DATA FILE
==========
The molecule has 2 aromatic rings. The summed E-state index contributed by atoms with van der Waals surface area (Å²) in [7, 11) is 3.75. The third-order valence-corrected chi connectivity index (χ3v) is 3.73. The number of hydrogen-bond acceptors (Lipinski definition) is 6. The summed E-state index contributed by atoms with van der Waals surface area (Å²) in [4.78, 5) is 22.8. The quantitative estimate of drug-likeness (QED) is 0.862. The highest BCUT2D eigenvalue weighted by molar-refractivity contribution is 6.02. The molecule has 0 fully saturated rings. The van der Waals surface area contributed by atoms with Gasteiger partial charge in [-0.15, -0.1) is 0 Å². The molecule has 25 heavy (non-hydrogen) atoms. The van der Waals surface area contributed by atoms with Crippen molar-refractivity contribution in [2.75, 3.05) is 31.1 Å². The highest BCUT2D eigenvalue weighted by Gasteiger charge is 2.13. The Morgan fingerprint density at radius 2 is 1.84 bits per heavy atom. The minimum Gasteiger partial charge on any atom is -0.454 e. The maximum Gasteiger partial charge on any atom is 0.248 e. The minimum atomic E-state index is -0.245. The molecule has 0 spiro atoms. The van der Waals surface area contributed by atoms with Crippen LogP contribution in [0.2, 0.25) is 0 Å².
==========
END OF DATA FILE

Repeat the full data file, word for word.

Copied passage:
The molecule has 2 aromatic rings. The summed E-state index contributed by atoms with van der Waals surface area (Å²) in [7, 11) is 3.75. The third-order valence-corrected chi connectivity index (χ3v) is 3.73. The number of hydrogen-bond acceptors (Lipinski definition) is 6. The summed E-state index contributed by atoms with van der Waals surface area (Å²) in [4.78, 5) is 22.8. The quantitative estimate of drug-likeness (QED) is 0.862. The highest BCUT2D eigenvalue weighted by molar-refractivity contribution is 6.02. The molecule has 0 fully saturated rings. The van der Waals surface area contributed by atoms with Gasteiger partial charge in [-0.15, -0.1) is 0 Å². The molecule has 25 heavy (non-hydrogen) atoms. The van der Waals surface area contributed by atoms with Crippen molar-refractivity contribution in [2.75, 3.05) is 31.1 Å². The highest BCUT2D eigenvalue weighted by Gasteiger charge is 2.13. The Morgan fingerprint density at radius 2 is 1.84 bits per heavy atom. The minimum Gasteiger partial charge on any atom is -0.454 e. The maximum Gasteiger partial charge on any atom is 0.248 e. The minimum atomic E-state index is -0.245. The molecule has 0 spiro atoms. The van der Waals surface area contributed by atoms with Crippen LogP contribution in [0.2, 0.25) is 0 Å².